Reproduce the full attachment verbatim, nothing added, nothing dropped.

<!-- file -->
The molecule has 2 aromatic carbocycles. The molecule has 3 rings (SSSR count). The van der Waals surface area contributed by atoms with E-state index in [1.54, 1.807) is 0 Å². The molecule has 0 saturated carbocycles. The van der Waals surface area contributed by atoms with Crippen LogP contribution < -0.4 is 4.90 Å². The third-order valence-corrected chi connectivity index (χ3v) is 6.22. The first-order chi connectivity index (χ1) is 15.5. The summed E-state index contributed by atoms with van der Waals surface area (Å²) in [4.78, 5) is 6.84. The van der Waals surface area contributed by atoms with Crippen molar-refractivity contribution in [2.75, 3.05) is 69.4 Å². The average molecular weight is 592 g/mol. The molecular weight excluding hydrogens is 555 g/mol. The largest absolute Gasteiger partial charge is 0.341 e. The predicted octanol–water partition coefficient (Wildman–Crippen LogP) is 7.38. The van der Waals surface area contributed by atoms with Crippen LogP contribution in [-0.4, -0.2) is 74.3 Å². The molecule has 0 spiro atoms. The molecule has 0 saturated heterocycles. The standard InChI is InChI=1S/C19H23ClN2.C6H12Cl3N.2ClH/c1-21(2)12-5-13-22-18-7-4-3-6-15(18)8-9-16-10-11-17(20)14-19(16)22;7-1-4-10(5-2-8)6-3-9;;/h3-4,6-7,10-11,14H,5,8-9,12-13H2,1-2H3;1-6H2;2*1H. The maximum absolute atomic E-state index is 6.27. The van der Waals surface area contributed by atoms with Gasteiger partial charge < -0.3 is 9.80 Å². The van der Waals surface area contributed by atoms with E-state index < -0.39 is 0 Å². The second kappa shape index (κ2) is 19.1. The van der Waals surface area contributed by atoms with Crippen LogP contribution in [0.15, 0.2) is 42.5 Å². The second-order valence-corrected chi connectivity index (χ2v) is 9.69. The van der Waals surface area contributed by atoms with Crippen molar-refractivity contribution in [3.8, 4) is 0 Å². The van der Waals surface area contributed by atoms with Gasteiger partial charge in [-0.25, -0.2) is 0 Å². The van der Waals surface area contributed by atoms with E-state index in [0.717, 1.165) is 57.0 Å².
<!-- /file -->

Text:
The molecule has 2 aromatic carbocycles. The molecule has 3 rings (SSSR count). The van der Waals surface area contributed by atoms with E-state index in [1.54, 1.807) is 0 Å². The molecule has 0 saturated carbocycles. The van der Waals surface area contributed by atoms with Crippen LogP contribution < -0.4 is 4.90 Å². The third-order valence-corrected chi connectivity index (χ3v) is 6.22. The first-order chi connectivity index (χ1) is 15.5. The summed E-state index contributed by atoms with van der Waals surface area (Å²) in [4.78, 5) is 6.84. The van der Waals surface area contributed by atoms with Crippen molar-refractivity contribution in [2.75, 3.05) is 69.4 Å². The average molecular weight is 592 g/mol. The molecular weight excluding hydrogens is 555 g/mol. The largest absolute Gasteiger partial charge is 0.341 e. The predicted octanol–water partition coefficient (Wildman–Crippen LogP) is 7.38. The van der Waals surface area contributed by atoms with Crippen LogP contribution in [-0.4, -0.2) is 74.3 Å². The molecule has 0 spiro atoms. The molecule has 0 saturated heterocycles. The standard InChI is InChI=1S/C19H23ClN2.C6H12Cl3N.2ClH/c1-21(2)12-5-13-22-18-7-4-3-6-15(18)8-9-16-10-11-17(20)14-19(16)22;7-1-4-10(5-2-8)6-3-9;;/h3-4,6-7,10-11,14H,5,8-9,12-13H2,1-2H3;1-6H2;2*1H. The maximum absolute atomic E-state index is 6.27. The van der Waals surface area contributed by atoms with Gasteiger partial charge < -0.3 is 9.80 Å². The van der Waals surface area contributed by atoms with E-state index < -0.39 is 0 Å². The second kappa shape index (κ2) is 19.1. The van der Waals surface area contributed by atoms with Crippen LogP contribution in [0.15, 0.2) is 42.5 Å². The second-order valence-corrected chi connectivity index (χ2v) is 9.69. The van der Waals surface area contributed by atoms with Crippen molar-refractivity contribution in [3.8, 4) is 0 Å². The van der Waals surface area contributed by atoms with Gasteiger partial charge in [-0.25, -0.2) is 0 Å². The van der Waals surface area contributed by atoms with E-state index in [0.717, 1.165) is 57.0 Å².